The pavements were like a skating rink, even Frank’s four hairy paws were sliding about beneath him. We slithered around Patch 1 as quickly as we could, a few Robins twittered but not as many as on recent safaris. A count of the roosting Magpies came to 41.
The full moon was shiny brightly through the fog in the dark depths of the park casting an eerie light and weird shadows around the place, rather beautiful and serene.
Returning past Magpie Wood the fog had lifted and we could see that the Peregrine hadn’t moved since we saw it up there while we were playing footy yesterday tea-time. Within a few minutes the fog had come down thick again and we could no longer see the tower never mind the Peregrine sat near the top of it.
No chance of any Little Gulls, or anything else for that matter, being seen at Patch 2 because from the office window we couldn’t see Patch 2! Our count of either six or 12 Little Gulls yesterday was easily beaten by JP who had over 30. Bizarrely ace sea-watcher BM over on the South-side at the same time didn’t see any at all so they must have been very local to us this side of the river! JP also had two Harbour Porpoises later in the afternoon a little further up the coast past the town centre. Botanists/ecologists have you got your copy of his very excellent field guide yet?
Reports also came in of Waxwings being about in several places in town over the last couple of days...so here’s hoping...
Even by lunchtime there was no sign that the fog was going to lift but we were still determined to get out and have a look to see if anything could be seen. Visibility was less than 100 yards perhaps less than 50 at times.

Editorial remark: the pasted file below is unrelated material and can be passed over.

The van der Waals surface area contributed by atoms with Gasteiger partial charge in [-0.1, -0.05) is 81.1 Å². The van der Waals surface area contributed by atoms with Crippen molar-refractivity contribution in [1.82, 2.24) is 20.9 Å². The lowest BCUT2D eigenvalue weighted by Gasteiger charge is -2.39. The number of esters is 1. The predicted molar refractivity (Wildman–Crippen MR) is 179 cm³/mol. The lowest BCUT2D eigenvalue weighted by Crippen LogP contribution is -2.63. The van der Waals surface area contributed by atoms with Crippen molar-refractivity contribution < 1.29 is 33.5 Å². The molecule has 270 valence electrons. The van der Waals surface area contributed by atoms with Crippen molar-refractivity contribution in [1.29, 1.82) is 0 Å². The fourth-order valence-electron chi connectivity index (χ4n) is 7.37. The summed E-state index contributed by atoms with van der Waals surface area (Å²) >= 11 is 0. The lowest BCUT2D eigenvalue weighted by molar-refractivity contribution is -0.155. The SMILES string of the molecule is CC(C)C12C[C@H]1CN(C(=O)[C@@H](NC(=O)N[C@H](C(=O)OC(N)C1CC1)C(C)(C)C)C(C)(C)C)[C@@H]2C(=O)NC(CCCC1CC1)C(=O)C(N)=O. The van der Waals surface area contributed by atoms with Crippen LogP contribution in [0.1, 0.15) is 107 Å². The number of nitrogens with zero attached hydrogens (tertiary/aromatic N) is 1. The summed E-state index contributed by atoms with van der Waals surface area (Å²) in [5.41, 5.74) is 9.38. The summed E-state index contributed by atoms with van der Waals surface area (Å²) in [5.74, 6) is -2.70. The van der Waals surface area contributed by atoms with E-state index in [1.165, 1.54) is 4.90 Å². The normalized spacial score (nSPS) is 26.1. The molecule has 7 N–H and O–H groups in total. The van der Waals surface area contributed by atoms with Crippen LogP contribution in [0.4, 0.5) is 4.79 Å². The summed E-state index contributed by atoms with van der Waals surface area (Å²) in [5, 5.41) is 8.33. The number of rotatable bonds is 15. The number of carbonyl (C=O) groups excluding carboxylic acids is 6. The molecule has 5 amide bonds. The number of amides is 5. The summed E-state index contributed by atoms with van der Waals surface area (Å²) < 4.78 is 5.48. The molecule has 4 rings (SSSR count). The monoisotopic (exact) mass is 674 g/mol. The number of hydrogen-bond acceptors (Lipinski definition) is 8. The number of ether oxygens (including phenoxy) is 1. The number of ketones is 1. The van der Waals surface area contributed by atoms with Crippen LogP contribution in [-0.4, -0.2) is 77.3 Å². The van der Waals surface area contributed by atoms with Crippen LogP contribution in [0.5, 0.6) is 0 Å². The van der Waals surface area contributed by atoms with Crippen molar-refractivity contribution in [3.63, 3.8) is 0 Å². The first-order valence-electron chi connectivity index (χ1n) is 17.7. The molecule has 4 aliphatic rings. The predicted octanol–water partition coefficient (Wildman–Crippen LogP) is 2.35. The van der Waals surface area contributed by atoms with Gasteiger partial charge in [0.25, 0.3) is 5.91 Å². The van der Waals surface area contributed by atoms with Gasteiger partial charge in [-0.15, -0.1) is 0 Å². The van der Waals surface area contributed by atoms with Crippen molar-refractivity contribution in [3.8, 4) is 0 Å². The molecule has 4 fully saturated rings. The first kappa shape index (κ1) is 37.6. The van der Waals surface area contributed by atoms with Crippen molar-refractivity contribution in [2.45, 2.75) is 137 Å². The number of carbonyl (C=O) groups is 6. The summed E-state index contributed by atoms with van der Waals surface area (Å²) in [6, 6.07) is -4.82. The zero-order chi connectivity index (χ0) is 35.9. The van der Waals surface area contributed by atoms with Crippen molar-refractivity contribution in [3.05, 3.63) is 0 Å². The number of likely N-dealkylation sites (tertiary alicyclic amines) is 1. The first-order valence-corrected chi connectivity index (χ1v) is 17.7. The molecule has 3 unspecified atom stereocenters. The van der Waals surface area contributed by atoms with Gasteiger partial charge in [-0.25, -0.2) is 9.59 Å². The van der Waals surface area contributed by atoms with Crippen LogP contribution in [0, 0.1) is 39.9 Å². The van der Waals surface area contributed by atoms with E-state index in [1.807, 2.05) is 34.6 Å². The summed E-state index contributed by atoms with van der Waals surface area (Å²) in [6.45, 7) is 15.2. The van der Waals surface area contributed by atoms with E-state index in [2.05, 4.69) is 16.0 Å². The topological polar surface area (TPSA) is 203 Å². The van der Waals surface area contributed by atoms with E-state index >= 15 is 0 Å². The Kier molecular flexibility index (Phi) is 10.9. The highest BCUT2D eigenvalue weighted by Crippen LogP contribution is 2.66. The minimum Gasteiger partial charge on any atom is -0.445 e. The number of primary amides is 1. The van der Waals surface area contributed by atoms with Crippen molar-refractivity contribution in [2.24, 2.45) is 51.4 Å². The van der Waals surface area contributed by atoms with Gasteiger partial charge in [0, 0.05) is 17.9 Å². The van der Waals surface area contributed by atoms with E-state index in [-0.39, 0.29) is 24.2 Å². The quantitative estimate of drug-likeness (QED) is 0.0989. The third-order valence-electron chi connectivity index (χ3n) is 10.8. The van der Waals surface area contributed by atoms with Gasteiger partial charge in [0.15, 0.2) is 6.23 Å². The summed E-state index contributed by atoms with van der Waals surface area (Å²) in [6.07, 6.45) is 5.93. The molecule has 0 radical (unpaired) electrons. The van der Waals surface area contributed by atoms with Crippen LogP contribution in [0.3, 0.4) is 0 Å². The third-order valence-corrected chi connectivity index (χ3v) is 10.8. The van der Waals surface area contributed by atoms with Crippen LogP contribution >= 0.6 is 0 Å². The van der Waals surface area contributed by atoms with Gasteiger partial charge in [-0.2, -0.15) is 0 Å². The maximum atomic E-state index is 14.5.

We had a chat to a fisherman who was packing up as the tide was now dropping he’d had nothing but lost a Dab and told us that the dead fish we’d spotted on the beach yesterday were Flounders. He also mentioned that one of his friends saw a seal yesterday (The Safari’s note - probably a Grey Seal). After talking to him we decided to take a pic looking down the slade towards the beach to show you just how bad conditions were for sea watching, couldn’t even see the sea! The bottom of this slade is where we found and filmed the Sea Mouse yesterday.
Looking at the fisherman’s mess he or that which his colleagues had left behind we noticed a small clump of seaweed that had got caught on the line and been reeled in, it was a piece of Sea Oak, a grand name for a rather small slender seaweed.
On closer inspection we saw that towards the end of the frond there was another seaweed growing epiphytically on it...absolutely no idea what this one might be but we don’t think it is Polysiphonia lanosa which tends to be found on Knotted Wrack...any seaweed experts out there in Blogland???
A wander along the wall to see if anything was visible resulted in us coming across a roost of Redshank, 10 went past us, then going down the first set of steps we saw another nine roosting in the gloom whilst photographing them we had another 11 go past out of the cloud one of which was one of the nine, 29 altogether if our maths is right.
With visibility getting no better we called it a day...with our back leaning on the wall we took a pic of our offices behind the Mirror Ball, you can just about see the building.
Where to next? Won’t matter if the fog doesn’t lift - wont be able to see anything no matter where we safari to.
In the meantime let us know how thick the fog is in your outback.